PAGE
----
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I have a webservice that will take some input from authenticated machines as XML (this is for a network management system that I am integrating with some other software) and execute a shell script with some of the XML data as arguments.

In Java(/Linux), what is the best way to escape shell commands to ensure someone cannot pass malicious arguments to my webservice?

Basically in an extremely simplified example, Im taking some input in via WS


then running somescript.pl <<data in <bar> field>> here

I need to ensure that this cannot be used to execute arbitrary shell commands,etc.


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Which shell? Different shells have different escaping conventions. –  Mike Samuel May 24 '11 at 18:56
The question states Java on Linux. –  Jesse Webb May 24 '11 at 19:06
@Gweebz, that doesn't answer the question "Which shell?". Linux has many different shells. –  Kaj May 24 '11 at 19:09
Fair question, I guess it doesnt even matter! I will investigate the ProcessBuilder and see if this will handle the data more safely. If I had to specify I guess I usually use bash in these cases! –  Yablargo May 24 '11 at 20:25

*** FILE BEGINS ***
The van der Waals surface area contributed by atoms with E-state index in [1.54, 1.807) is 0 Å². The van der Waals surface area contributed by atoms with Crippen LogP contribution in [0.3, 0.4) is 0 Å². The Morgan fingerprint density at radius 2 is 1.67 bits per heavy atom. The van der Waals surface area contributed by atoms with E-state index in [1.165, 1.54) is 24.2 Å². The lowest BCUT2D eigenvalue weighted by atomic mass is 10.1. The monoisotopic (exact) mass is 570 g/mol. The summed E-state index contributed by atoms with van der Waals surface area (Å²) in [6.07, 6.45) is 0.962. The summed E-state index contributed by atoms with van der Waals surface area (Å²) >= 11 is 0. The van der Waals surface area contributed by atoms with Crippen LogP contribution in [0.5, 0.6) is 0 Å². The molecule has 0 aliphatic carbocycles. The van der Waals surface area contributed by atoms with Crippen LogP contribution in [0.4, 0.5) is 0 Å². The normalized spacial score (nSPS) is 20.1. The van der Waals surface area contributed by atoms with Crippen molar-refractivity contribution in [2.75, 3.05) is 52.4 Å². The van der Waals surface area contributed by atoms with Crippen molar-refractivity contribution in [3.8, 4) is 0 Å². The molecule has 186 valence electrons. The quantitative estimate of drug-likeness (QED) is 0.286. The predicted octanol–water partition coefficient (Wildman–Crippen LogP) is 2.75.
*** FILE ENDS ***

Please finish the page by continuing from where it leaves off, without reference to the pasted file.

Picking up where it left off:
2 Answers 2

up vote 10 down vote accepted

I would suggest using ProcessBuilder or one of the Runtime.exec methods which does not run through the shell and thus does not require shell escaping to avoid injection attacks (here).

It may also beneficial to consider using the process's STDIN pipe to transfer the XML data -- Perl can trivially handle reading from STDIN. There are generally limits with command-line arguments.

Happy coding.

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Really a sensible answer. I would have written it the same, word by word, if you hadn't before. +1 –  gd1 May 24 '11 at 20:16
Thanks for the prompt, informative answer! –  Yablargo May 24 '11 at 20:56

Patch supplied: https://issues.apache.org/jira/browse/LANG-1066

That's really a long-standing issue.

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